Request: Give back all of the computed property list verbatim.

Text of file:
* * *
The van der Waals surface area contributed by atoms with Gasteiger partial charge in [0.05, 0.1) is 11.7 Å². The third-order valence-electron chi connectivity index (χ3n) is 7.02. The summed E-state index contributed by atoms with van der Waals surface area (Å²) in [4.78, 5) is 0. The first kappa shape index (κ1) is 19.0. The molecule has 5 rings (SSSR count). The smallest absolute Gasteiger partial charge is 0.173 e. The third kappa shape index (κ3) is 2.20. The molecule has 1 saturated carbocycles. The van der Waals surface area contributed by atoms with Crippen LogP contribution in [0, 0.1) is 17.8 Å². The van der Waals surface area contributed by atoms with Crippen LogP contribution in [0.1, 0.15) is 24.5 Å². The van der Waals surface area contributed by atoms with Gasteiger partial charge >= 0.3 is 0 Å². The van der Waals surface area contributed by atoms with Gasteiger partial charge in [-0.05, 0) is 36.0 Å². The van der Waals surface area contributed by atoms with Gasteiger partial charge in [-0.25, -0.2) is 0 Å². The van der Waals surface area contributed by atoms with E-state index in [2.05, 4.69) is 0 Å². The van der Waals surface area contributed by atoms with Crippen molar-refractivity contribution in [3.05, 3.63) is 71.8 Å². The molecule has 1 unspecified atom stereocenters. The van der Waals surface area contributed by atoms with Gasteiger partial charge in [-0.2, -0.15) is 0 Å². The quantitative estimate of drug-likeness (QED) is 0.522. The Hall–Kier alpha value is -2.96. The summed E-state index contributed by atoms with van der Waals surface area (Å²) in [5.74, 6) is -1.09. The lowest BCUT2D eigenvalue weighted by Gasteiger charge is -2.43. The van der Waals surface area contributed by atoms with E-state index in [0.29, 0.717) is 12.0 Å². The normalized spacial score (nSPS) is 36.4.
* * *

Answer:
The van der Waals surface area contributed by atoms with Gasteiger partial charge in [0.05, 0.1) is 11.7 Å². The third-order valence-electron chi connectivity index (χ3n) is 7.02. The summed E-state index contributed by atoms with van der Waals surface area (Å²) in [4.78, 5) is 0. The first kappa shape index (κ1) is 19.0. The molecule has 5 rings (SSSR count). The smallest absolute Gasteiger partial charge is 0.173 e. The third kappa shape index (κ3) is 2.20. The molecule has 1 saturated carbocycles. The van der Waals surface area contributed by atoms with Crippen LogP contribution in [0, 0.1) is 17.8 Å². The van der Waals surface area contributed by atoms with Crippen LogP contribution in [0.1, 0.15) is 24.5 Å². The van der Waals surface area contributed by atoms with Gasteiger partial charge >= 0.3 is 0 Å². The van der Waals surface area contributed by atoms with Gasteiger partial charge in [-0.05, 0) is 36.0 Å². The van der Waals surface area contributed by atoms with Gasteiger partial charge in [-0.25, -0.2) is 0 Å². The van der Waals surface area contributed by atoms with E-state index in [2.05, 4.69) is 0 Å². The van der Waals surface area contributed by atoms with Crippen molar-refractivity contribution in [3.05, 3.63) is 71.8 Å². The molecule has 1 unspecified atom stereocenters. The van der Waals surface area contributed by atoms with Gasteiger partial charge in [-0.2, -0.15) is 0 Å². The quantitative estimate of drug-likeness (QED) is 0.522. The Hall–Kier alpha value is -2.96. The summed E-state index contributed by atoms with van der Waals surface area (Å²) in [5.74, 6) is -1.09. The lowest BCUT2D eigenvalue weighted by Gasteiger charge is -2.43. The van der Waals surface area contributed by atoms with E-state index in [0.29, 0.717) is 12.0 Å². The normalized spacial score (nSPS) is 36.4.